(320c) Large Eddy Simulation of a Turbulent Incompressible Wake Flow - Comparison with Particle Image Velocimetry Data

Nilsen, K. M., Iowa State University
Hill, J. C., Iowa State University

Large Eddy Simulation (LES) is becoming a more and more popular tool for prediction of turbulent flows both in industrial applications and for research purposes. In many situations the averaged flow fields from Reynolds Averaged Navier-Stokes (RANS) simulations do not provide sufficient information; in cases where unsteadiness and turbulent structures are important, RANS simulations fall short. While Direct Numerical Simulation (DNS) can give very detailed information about the flow, it is computationally expensive and thereby limited to low Reynolds number flows and simple geometries. LES, which can provide detailed information down to the smallest resolved case, is at the same time applicable to a much wider range of flows. However, LES involves modeling and validation of the method is therefore required.

In this work Large Eddy Simulation (LES) is employed to study turbulence characteristics in an incompressible wake flow. Experimental data from Particle Image Velocimetry (PIV) of the same flow is used to validate the simulation results.

The flow domain is a rectangular channel of cross section 60 mm by 100 mm. The channel features three inlet streams separated by a pair of splitter plates. Using equal flow rate for all three inlet streams, a wake is produced downstream of each splitter plate. The Reynolds number in this study is 37 500 based on the channels hydraulic diameter. This flow setup has the advantage that is resembles flow configurations found in industrial applications. A further advantage is that this configuration produces a complex flow well suited for evaluation of LES beyond the frame of simplified reference flows traditionally used for validation.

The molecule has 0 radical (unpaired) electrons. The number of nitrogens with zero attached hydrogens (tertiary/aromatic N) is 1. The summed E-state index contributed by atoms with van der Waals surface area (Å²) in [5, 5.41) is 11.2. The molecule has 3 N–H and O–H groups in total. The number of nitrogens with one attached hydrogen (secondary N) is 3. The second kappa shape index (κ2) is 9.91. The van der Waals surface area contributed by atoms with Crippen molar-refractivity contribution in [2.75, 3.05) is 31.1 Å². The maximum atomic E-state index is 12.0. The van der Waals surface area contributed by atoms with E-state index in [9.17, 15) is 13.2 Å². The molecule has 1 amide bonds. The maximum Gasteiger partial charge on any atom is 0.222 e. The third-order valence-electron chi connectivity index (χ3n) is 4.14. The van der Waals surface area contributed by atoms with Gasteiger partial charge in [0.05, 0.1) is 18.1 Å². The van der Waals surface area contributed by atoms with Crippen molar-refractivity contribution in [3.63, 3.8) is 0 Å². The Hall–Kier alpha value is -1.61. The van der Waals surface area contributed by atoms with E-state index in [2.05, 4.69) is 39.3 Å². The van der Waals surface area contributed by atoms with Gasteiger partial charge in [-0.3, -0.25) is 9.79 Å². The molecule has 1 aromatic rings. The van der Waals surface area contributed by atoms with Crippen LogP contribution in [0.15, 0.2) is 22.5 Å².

For the LES, the effect of time step, grid resolution, turbulent inlet conditions and subgrid model is investigated through a series of preliminary simulations. The inlet condition proved to be very influential to the results over most of the domain while the subgrid models that were tried gave only small differences in the simulation results.

For both simulation and experiment large ensembles (10 000) of instantaneous velocity fields from the channels center plane is collected. A thorough comparison between experiment and simulation data including mean and root-mean-square values of velocity, shear stress and energy dissipation rate as well as spatial velocity correlations were performed. Good agreement is found between simulation and experiment, showing that LES with the employed method to generate turbulent inflow conditions is successful in reproducing the wake flow.

See more of this Session: Turbulent Flows

See more of this Group/Topical: Engineering Sciences and Fundamentals